and is that breaking point the same for labor vs. business, or are they different?

    rising sales prices may be good for earnings, but that assumes wages are keeping pace with price increases.

  18. Mike in NOLA commented on Jun 17

    If you think it’s bad in the US, Shanghai A shares are down another few percent tonight. At present they are 55% off their all time high close.

    And Chinese inflation is much worse than ours. A few days ago, Bloomberg reported that Chinese food inflation was “only” 19.9% y/y this year as opposed to 22.1% last year.

  19. J. Diamond commented on Jun 17

    the government numbers are completely unreliable. inflation, unemployment, etc. are chronically under-reported. companies and consumers are getting squeezed big time. the stock market is a joke. it’s a huge liquidity play without the least understanding of risk. sovereign wealth funds are propping the thing up with their ever-depreciating dollars. we had all better have a back-up plan for when this thing unwinds.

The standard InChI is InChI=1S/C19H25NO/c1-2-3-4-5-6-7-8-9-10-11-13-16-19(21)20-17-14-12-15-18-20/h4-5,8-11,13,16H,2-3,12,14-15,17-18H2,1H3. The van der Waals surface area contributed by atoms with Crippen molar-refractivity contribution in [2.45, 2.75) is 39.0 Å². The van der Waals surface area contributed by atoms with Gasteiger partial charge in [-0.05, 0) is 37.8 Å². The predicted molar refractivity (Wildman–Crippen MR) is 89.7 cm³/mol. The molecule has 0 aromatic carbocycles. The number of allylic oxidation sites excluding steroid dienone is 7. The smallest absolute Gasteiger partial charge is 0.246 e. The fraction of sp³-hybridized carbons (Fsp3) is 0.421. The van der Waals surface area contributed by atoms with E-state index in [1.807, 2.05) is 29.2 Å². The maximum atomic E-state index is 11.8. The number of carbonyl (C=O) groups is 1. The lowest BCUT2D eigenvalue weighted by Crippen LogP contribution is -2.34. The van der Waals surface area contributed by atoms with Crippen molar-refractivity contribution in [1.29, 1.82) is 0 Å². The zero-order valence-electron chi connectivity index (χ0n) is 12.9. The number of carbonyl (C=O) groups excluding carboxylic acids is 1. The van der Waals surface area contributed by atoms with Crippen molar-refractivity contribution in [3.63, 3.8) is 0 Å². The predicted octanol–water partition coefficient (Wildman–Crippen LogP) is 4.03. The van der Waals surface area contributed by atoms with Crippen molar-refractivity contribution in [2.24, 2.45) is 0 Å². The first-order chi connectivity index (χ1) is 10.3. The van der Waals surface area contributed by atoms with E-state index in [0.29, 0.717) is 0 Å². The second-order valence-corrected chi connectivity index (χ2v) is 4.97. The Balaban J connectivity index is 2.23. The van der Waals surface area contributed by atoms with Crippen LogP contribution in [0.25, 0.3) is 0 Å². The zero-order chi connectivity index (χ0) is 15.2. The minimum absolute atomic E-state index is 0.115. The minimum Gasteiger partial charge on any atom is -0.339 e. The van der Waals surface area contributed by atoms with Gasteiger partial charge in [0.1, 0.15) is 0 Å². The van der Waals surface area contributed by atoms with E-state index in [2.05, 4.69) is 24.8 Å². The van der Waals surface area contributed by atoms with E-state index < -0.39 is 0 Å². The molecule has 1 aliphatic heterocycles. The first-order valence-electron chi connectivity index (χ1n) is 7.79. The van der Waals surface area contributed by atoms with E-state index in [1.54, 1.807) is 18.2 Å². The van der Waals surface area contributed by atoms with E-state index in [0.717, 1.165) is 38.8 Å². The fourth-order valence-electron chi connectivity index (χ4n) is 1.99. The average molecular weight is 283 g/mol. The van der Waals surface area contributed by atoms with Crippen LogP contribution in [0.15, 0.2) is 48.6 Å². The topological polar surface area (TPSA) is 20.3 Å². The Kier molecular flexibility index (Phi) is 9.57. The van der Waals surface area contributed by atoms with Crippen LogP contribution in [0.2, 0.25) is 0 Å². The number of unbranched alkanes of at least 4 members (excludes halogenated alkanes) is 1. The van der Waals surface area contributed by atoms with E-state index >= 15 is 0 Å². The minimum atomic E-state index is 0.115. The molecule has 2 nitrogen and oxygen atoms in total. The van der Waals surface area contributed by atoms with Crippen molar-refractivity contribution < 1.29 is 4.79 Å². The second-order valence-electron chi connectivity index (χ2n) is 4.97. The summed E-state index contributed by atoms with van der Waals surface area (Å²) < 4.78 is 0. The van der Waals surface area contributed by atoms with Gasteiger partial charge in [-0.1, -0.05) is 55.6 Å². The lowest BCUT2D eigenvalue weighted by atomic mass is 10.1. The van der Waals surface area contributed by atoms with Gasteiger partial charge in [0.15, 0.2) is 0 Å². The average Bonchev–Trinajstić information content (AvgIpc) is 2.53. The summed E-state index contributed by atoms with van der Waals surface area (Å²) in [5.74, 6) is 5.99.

20. DL commented on Jun 17

    In an inflationary environment, the effective capital gains tax is also higher, regardless of which asset one owns.

  21. VJ commented on Jun 17

    Stocks: Negative Return Due to Inflation

    This is news ? It’s been the case since after 2000.

    In inflation-adjusted dollars, the S&P 500 would have to be over 15,000 just to get back to where it was in 2000.